Men discuss blogging at the APA

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From Philosophical Training to Professional Blogging: A Conversation with David Roberts (Grist), Andrew Sullivan (The Daily Beast), and Matthew Yglesias (Slate)

Special event at the Eastern APA
Thursday, December 29, 1:30 – 3:30pm
Marriott Wardman Park, Washington, DC
Room location available at APA registration desk.

Please Join the APA Committee on Public Philosophy and the Institute for Philosophy and Public Policy at George Mason University for a special event on blogging and philosophy.

19 thoughts on “Men discuss blogging at the APA

  1. Sullivan has a PhD in political theory from Harvard (from the Gov’t dept, but a theory dissertation.) Yglesias was a philosophy major at Harvard. I don’t know anything about Roberts so don’t know why he qualifies. I’ve never heard of him before, or of Grist. Are there women “professional” bloggers w/ philosophy back grounds? I’m not sure, partly because I’m not sure who qualifies as a ‘professional’. (It’s the main job of Yglesias and Sullivan, and I suppose Roberts, but I don’t know who, in general, is a “professional”. Maybe Lindsay Beyerstein? She has a MA from Tufts, but I’m not sure if her blog is her job or not.)

  2. This is interesting. The issue of who’s in and who’s out always comes up with philosophy. Let me ask:

    I can do long division, advanced algebra, and geometry fairly well. Can I call myself a mathematician? If not, why not?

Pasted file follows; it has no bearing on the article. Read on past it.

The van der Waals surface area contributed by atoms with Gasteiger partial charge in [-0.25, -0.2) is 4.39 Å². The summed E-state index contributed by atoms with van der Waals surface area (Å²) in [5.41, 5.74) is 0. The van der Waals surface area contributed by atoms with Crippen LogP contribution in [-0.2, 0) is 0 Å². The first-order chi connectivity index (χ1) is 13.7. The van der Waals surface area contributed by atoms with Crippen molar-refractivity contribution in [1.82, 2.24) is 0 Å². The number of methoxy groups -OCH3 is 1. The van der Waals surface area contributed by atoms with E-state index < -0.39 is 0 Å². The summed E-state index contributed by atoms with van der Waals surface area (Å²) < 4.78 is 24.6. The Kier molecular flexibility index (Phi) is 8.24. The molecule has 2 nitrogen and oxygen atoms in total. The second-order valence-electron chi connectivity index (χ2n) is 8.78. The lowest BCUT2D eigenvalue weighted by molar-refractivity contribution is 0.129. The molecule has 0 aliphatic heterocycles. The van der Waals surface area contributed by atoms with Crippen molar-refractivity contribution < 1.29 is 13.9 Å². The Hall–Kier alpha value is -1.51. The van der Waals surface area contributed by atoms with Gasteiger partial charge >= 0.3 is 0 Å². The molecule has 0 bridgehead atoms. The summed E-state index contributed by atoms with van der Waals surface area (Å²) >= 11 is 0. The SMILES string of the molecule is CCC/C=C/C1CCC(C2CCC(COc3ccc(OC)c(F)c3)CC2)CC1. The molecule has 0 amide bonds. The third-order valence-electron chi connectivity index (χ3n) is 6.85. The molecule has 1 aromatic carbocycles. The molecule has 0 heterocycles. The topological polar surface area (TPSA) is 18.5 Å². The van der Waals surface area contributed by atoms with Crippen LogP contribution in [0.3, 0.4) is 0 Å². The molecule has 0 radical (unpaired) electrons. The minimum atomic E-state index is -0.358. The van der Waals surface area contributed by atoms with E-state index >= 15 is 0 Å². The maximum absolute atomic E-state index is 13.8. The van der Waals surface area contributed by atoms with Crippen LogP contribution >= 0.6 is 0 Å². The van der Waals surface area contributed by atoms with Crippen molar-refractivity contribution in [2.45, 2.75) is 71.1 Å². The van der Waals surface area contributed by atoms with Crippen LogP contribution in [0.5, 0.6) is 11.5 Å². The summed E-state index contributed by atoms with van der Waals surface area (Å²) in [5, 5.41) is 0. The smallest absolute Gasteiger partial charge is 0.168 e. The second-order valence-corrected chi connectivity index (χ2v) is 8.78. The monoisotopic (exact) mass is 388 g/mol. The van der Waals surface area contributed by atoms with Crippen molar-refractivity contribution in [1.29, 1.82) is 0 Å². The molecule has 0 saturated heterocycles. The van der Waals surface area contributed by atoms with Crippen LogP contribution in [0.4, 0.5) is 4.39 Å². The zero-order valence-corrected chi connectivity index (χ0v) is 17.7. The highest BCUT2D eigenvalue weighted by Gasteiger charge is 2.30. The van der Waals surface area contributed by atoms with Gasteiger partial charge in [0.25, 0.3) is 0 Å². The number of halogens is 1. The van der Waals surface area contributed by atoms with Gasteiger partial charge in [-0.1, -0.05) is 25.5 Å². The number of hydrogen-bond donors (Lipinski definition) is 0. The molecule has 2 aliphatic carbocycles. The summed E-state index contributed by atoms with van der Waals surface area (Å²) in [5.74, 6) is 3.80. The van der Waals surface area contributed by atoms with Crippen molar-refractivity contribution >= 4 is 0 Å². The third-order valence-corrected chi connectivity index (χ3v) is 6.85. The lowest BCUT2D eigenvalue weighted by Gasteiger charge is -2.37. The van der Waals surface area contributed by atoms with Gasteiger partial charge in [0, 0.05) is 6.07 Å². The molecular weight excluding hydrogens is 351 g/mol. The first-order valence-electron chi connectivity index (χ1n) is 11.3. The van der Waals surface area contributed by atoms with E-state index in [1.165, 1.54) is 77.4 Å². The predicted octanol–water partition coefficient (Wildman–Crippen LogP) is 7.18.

I’m a mean cook. I throw great dinner parties. Can i call myself a chef? Can I consider Bobby Flay a colleague?

    I can balance my checkbook. Can I consider myself an economist?

    I know every detail of WWII backwards and forwards. Can i refer to myself as an historian?

    In all seriousness, why should things be different with philosophy? Most folks accept and do no argue that economics has a history, methods, movements, and theories that require intense study for their appreciation. I don’t understand why professional philosophy is never given its respect in the same way.

  3. In fairness, we ought to add:

    -I have an advanced degree in philosophy and teach in a university philosophy department. Can I call myself a philosopher?

  4. Because this is only a three person panel and the panel members have a very particular qualification, I don’t think this as egregious as some of the past cases here, where they’ll do things like have 10 men talk about ethics or something. I think the point is that these dudes got degrees in philosophy (only a BA in the case of Yglesias, don’t know about the others), but now they get paid to write, so if you’re not having much luck with the teaching thing, maybe this is a viable career option. With Yglesias, you can occasionally see flashes of the analytic method in his posts, so there’s something to the idea that his major helped him as a writer. Another blogger to mention on this score is Will Wilkinson, who dropped out of grad school for philosophy and is now at the Economist.

    Sadly, I can’t think of any female bloggers with a similar background off the top of my head. Any suggestions? Most of the female bloggers I can think up have legal training rather than philosophical training, although I suspect for blogging purposes the usable skills acquired are quite similar.

  5. I woner what a ‘professional’ blogger really is. There are e-journals and magazines. Is professional blogging = writing on the internet?

    I agree this is not as bad as some conferences, but it is exploring a new phenomenon. And women seem not part of it. So we should ask if the topic is framed in such a way that only men qualify.